25 Jun 2020

Question Time: themes, targets and variations

From The House , 6:55 pm on 25 June 2020

Theme and variations

Would it surprise you to be told that Question Time this week overwhelmingly related to one topic? Probably not.

When one topic dominates the country or news headlines Question Time at Parliament can be a bit one note, but that’s possibly the point of it. The questions are a public opportunity to keep governments and ministers answerable. But even this week the topics and the ministers were wider than you might expect.

Green MP Chloe Swarbrick asks a question watched by her colleague Golriz Ghahraman

Not all of the questions come from the opposition. Here Green musterer Chloe Swarbrick lobs in a supplementary into last week's mix while Golriz Ghahraman looks on. Photo: ©VNP / Phil Smith


Yes there were questions around Covid-19 quarantines and controls; but there were also various questions on aspects of the economy, on the dairy industry, mental health, defense, employment programmes, infrastructure, climate change, transport, training, refugees, disability, and dolphins (two questions on dolphins - which might be a first). 

That’s a pretty wide topic range considering, although some of these topics also related back to Covid-19. 

There was also a question planned on electoral law but Nick Smith who was to ask it contravened Parliament’s rules badly enough to be ejected from the House before it came up. So that was one question wasted.   

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Photo: VNP / Phil Smith

Aiming for the flagship 

Because the headline acts (party leaders) tend to hog the news coverage of Oral Questions you could easily think that they were the only ones involved. Not so, but they are usually the crux of things.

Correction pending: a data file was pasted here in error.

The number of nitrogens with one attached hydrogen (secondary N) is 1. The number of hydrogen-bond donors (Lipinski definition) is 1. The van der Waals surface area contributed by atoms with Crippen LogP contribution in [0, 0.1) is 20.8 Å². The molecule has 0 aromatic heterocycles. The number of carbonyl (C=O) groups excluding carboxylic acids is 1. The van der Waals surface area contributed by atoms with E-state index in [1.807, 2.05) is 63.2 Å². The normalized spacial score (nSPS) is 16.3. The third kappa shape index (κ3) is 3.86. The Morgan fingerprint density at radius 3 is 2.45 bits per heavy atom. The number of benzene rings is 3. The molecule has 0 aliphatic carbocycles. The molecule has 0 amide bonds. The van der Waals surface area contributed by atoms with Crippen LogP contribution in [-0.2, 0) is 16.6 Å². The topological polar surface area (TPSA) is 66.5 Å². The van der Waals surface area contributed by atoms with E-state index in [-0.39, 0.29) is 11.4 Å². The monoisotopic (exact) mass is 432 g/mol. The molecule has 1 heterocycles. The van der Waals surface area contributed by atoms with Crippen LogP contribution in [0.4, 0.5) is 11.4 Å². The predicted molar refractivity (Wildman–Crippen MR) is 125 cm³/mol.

The Prime Minister has overall responsibility for everything that government does and naturally receives the largest chunk of opposition questions each day; there are just so many things the PM can be asked about. 

Tactically speaking, party leaders are always going to ask and answer the greatest share of questions; oppositions have much more to gain by damaging the reputation of a Prime Minister, than that of some more junior MP, say the Minister for Silly Walks

National MP Chris Bishop enjoying an answer to his questions

 National MP Chris Bishop enjoying an answer to his questions to the Minister of Transport Photo: ©VNP / Phil Smith

Of course the Prime Minister also gets asked friendlier questions from her own team to add to the total. 

For example on Tuesday the opposition asked 43 questions in total to seven different Ministers. The Prime Minister received 11 of those 43, (plus four more from her own team). A quarter of the total more or less. 

On Wednesday she had a mammoth 19 questions aimed her way by opposition MPs (from 45 total opposition questions), plus two from friendlier quarters. That’s a real peppering, close to half the total asked.